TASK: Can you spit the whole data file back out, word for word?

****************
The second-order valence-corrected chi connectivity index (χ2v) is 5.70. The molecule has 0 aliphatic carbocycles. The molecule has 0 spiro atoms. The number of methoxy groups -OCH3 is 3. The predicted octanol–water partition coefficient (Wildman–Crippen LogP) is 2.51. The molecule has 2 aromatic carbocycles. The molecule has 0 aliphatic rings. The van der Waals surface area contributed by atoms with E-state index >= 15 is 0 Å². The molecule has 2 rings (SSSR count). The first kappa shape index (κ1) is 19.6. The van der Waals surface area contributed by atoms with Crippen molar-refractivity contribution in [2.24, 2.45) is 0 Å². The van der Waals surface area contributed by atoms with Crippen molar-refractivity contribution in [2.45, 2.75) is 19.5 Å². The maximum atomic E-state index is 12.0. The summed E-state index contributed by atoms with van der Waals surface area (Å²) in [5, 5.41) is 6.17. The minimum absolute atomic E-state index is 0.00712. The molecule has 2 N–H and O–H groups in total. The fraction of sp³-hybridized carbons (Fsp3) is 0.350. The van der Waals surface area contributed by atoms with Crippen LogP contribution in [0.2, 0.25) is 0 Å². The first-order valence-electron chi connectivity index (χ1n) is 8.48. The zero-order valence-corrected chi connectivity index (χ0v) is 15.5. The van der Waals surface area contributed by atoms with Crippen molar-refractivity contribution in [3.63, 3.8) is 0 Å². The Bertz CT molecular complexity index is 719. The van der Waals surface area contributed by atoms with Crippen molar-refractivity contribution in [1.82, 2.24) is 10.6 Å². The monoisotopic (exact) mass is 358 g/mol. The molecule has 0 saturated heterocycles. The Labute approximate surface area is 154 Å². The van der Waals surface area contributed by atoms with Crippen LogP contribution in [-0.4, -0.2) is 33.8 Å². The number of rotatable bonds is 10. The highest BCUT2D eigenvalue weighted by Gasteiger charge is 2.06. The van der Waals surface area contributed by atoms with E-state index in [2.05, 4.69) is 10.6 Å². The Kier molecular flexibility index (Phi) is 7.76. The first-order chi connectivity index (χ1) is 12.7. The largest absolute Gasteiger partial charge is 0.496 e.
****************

The second-order valence-corrected chi connectivity index (χ2v) is 5.70. The molecule has 0 aliphatic carbocycles. The molecule has 0 spiro atoms. The number of methoxy groups -OCH3 is 3. The predicted octanol–water partition coefficient (Wildman–Crippen LogP) is 2.51. The molecule has 2 aromatic carbocycles. The molecule has 0 aliphatic rings. The van der Waals surface area contributed by atoms with E-state index >= 15 is 0 Å². The molecule has 2 rings (SSSR count). The first kappa shape index (κ1) is 19.6. The van der Waals surface area contributed by atoms with Crippen molar-refractivity contribution in [2.24, 2.45) is 0 Å². The van der Waals surface area contributed by atoms with Crippen molar-refractivity contribution in [2.45, 2.75) is 19.5 Å². The maximum atomic E-state index is 12.0. The summed E-state index contributed by atoms with van der Waals surface area (Å²) in [5, 5.41) is 6.17. The minimum absolute atomic E-state index is 0.00712. The molecule has 2 N–H and O–H groups in total. The fraction of sp³-hybridized carbons (Fsp3) is 0.350. The van der Waals surface area contributed by atoms with Crippen LogP contribution in [0.2, 0.25) is 0 Å². The first-order valence-electron chi connectivity index (χ1n) is 8.48. The zero-order valence-corrected chi connectivity index (χ0v) is 15.5. The van der Waals surface area contributed by atoms with Crippen molar-refractivity contribution in [3.63, 3.8) is 0 Å². The Bertz CT molecular complexity index is 719. The van der Waals surface area contributed by atoms with Crippen molar-refractivity contribution in [1.82, 2.24) is 10.6 Å². The monoisotopic (exact) mass is 358 g/mol. The molecule has 0 saturated heterocycles. The Labute approximate surface area is 154 Å². The van der Waals surface area contributed by atoms with Crippen LogP contribution in [-0.4, -0.2) is 33.8 Å². The number of rotatable bonds is 10. The highest BCUT2D eigenvalue weighted by Gasteiger charge is 2.06. The van der Waals surface area contributed by atoms with E-state index in [2.05, 4.69) is 10.6 Å². The Kier molecular flexibility index (Phi) is 7.76. The first-order chi connectivity index (χ1) is 12.7. The largest absolute Gasteiger partial charge is 0.496 e.